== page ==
In the picture above are the turnips after doing most of the weeding. To the right are where the kale and collards live. The picture to the right shows what the kale and collards looked like after the weeding was done. There is quite a difference.

We will have the first radishes tomorrow, June 29. With a little luck we will harvest the first zucchini this coming weeks as well. We will also harvest the first pok choi at the end of the week.

Oh, and the seed potatoes I got this year were quite small but they seem to be doing just fine. They may have been planted a little close together but that will just mean  smaller potatoes at harvest time.

Since we are harvesting the radishes we will also be planting more. Same with the pok choi.

Tuesday, June 9, 2020

The Apple Orchard

Orchard Planting
There are two apple trees in front of the parsonage (State Fair and Norland) that were planted by Pastor Ottum while he and his family lived there. These are mature trees that bear between 150 and  300 pounds of apples each year. These trees need to be pruned severely to make them easy to harvest and better producers. Each year I work on them a little more.

There are two trees inside the garden fence (State Fair and Carroll). I grafted them onto hardy root stock the spring of 2017. They were about 18 inches tall when I planted them. One was pulled out by vandals late in October of 2017. I put it back in the ground but the ground was  mostly frozen. This tree did not survive. The lonely survivor will bear some fruit in 7 or 8 years. The survivor is about three feet tall now.
Blossoms Closeup

Five trees north of the garden (Norland, Zestar, and Prairie Magic) will produce a harvest in 3 to 4 years. If they all survive and produce well we could be harvesting 300 to 400 pounds of apples in the coming years. Three of the "orchard" trees did produce some apples in 2018. The Prairie Magic has very tasty fruit. The trees had a bad year in 2019. June and July were very dry. I did not water the trees and they suffered from the lack of water. The only apples on them were very hard and very small.

Parsonage Apple Tree 2018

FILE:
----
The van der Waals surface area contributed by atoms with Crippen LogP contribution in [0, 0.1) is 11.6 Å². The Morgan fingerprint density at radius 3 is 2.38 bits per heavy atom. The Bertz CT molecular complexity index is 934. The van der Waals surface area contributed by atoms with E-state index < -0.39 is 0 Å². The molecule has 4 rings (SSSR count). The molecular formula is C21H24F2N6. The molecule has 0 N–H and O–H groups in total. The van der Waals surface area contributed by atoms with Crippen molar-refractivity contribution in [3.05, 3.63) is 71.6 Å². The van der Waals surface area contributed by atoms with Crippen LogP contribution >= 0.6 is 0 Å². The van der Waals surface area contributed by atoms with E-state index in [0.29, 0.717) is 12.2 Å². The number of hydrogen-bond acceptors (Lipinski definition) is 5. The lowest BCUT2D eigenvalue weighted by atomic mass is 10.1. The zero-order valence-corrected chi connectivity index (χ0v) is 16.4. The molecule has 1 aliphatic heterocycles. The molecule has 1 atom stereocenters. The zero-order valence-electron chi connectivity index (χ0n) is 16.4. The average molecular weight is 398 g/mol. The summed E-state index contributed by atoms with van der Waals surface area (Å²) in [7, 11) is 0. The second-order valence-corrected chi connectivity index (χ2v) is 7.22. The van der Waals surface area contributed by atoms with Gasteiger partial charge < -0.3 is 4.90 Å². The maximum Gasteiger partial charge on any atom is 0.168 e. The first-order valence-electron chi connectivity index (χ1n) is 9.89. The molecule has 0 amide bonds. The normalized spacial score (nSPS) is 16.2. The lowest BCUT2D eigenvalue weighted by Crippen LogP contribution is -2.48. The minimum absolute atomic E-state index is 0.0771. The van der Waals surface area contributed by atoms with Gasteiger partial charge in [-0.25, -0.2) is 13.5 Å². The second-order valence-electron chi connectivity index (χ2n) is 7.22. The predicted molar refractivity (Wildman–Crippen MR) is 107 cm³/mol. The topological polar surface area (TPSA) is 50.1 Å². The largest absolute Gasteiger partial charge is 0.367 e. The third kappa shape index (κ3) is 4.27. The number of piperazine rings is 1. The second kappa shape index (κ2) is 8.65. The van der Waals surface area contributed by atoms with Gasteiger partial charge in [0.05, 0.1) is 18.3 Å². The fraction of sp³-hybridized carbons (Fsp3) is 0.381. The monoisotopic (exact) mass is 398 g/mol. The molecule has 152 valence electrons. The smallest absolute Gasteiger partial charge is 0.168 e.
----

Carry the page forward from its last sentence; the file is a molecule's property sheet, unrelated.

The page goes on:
The orchard is fenced the same as the garden to keep the hungry moose out in the winter. They don't seem to bother the trees in the summer time. The fence is 7.5 ft. tall so should keep them out.

As expected only one of the trees has any blossoms in 2020. The Prairie Magic has blossoms but it's too early to tell if there will be any fruit. Hope springs eternal. The blossoms on the parsonage trees are sparse this year as well. Hopefully we will still get some apples from the trees. If not the goal of 4500 lbs for 2020 will be very difficult to reach.

Sometime in the future I may try my hand at making cider. There should be plenty of apples to press. This is another investment in equipment so only time will tell.

Thursday, June 4, 2020

June Already?

Where does the time go. I have been going to do an update and all of a sudden it's June. All is well at the garden. The brassicas are in the ground and doing well. The turnips and peas are up. Green beans just showed yesterday. But the first thing up this year was the Swiss chard. No onions or carrots up yet but I am hopeful. Planted 70+ zucchini this year and they seem to be doing fine. At least they all appear to have new growth which is a good indication they survived the transplant. The peppers are doing well in their mini green houses. Planted two varieties of radish this year. One was the standby, rover, from Johnny's and a wasabi radish that was gifted to me by a friend. It's green and should be interesting. Still have to finish planting the potatoes and the fava beans are yet to go in the ground. With luck all should be done by Sunday. 

I did a little experiment as well this year. I had some zucchini seeds left over so I put them between a couple of wet paper towels and put them in a plastic bag. I knew they would sprout. My wife put the sprouted seeds in the garden. Will see what happens with them.

Wash Station
Had a couple of repairs to the irrigation system to make and added a sprinkler head. Everything is working well. This was one of the best things I did in the garden.

I modified a work bench that was donated. Shorted the height. Flipped the boards on the top and added a screen that we have used to wash the veggies. I also installed a slanted "runway" to channel the wash water away from feet and legs. Hope it works better than the two tables.

Shooting for 4500 pounds this year. Hope we can do it.

Monday, May 4, 2020

Alaska Master Gardeners Anchorage